Luther: Series 1, Episode 4
*cut to credits* More on these in the Stray Observations.
*cut to Luther waking up in only the bottom 3rd of the screen.* Phone ringing to wake him up: cliched choice. Purple sheets: good choice. No Zoe: very good choice.
*cut between briefing meeting and Luther throwing a ball into a child-sized mitt* Making the ball his ‘thing’ he does to think is fine. Why the mitt? For the love of heaven, it’s unnecessary and distracting, and if it turns out to be the mitt of The Child He Couldn’t Save, I’m going to throw something through a window.
I may be overanalyzing a bit. Back to regular review format.
This episode handles the antagonist’s life far better than the last episode; dwelling on how seemingly normal his life is, rather than his macabre preparations for the crime and then perpetration thereof. Drawing a parellel between sexual fantasy and murderous fantasy, rather than conflating them, was also a better step.
- Dennis (the killer) washes his hands a lot, and looks at himself in mirrors; that’s his own theme.
- There’s also a lot of doors being entered and exited through; thus the killer continues a major theme of the show.
- Last, Luther lays all the pictures of the crime scenes out in an ordered circle, mimicking the semi-circle of purse items Dennis arranged around his victims’ heads; this continues a series theme of Luther having/doing/thinking something in common with those he’s chasing. In addition, they’re both having love triangles with their wives. (In a stretch, the racial parallels are there, too.)
- The sound mixer put the same notes from the opening scene over the different score of the scene where the killer gives the necklace to his wife.
- The liquid off-screen (urinating, water pouring) as the focus on Dennis’ wife’s/Zoe’s pensive face: parallel.
- Dennis asks both his wife and the escort to go upstairs.
- Alice and Dennis make identical finger motions before they move on their victims.
This show doesn’t suffer from lack of attention to detail and parallels. The BBC is obviously treating this series – like Sherlock – as more a series of movies, with divergent techniques and dramatic arcs. And Christ-figure poses.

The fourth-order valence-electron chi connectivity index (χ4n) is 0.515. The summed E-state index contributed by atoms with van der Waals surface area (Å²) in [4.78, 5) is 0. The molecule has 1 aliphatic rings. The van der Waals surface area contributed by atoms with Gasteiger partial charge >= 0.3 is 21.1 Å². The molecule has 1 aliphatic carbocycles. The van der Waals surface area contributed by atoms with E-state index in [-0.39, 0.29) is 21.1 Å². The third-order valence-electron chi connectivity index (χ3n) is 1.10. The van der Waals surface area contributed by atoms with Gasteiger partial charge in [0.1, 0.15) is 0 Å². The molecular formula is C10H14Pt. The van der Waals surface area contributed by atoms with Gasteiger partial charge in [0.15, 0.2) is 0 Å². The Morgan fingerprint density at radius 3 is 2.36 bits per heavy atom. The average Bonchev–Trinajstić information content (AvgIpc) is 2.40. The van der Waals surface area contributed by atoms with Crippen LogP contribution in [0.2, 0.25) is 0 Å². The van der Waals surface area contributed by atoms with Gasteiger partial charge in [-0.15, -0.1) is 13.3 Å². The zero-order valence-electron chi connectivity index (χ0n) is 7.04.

Sometimes, though, details can be too much. Luther promising to make Ripley a tape of Bowie songs was great, but he heterochromatic eyes also being a reference to David Bowie is far too much. Unless, of course, we’re going to find out Alice has bugged Luther’s office, or is omniscient. No, really, it’s just too much. Know when to stop.
Luther has no problem putting things on the back burner and letting them simmer. The Luther/Alice relationship happened in the first two episodes, and now is just An Established Thing that comes to a boil whenever: ratings. Here, Luther’s first episode nemesis appears after more than an hour of show-time; no small time span when a series is only 6 episodes. It’s a gutsy and appreciated move to trust your audience to remember things like this. On the other hand, sometimes they just can’t let well enough alone. The unevenness in tone may be due to writers, directors, having to fill time, or just the series finding its legs, but I do hope it resolves in favor of the former, and shortly.
Another aspect that’s less even now than it was in the beginning is Zoe and Mark’s relationship. It was going to come to a head soon, but the fact it happened because Mark listened to someone who paid thugs to beat him up and is an acknowledged master manipulator makes me say ‘you’re not smart enough to be with Zoe anyways.’ Maybe that was the point. But did it have to become riddled with clichés, too?
Episode 5 will tell.
- I’m going to do a blog post about opening / closing credits. Probably more than one. This one will be included. The right mix of James Bond theme, modern creepy, and lyrical relevance.
- It took me a beat to realize Alice’s story was a joke. I was waiting for a diatribe about the justice system and its preferential treatment of certain crimes / social classes. Perhaps I need to lighten up. Maybe eating some uranium.
- I’m going to be That Person: taxi driver was super obvious. I was yelling it at the laptop.
- ‘Yelling at the laptop’ is the new ‘yelling at the TV.’
- That was the best pickup line I’ve heard from a serial murderer in a long time.
- “It chafes my brain” is my new go-to phrase when things are difficult.
- I love that Idris Elba: The Copper is so much less in control than Idris Elba: The Gangster.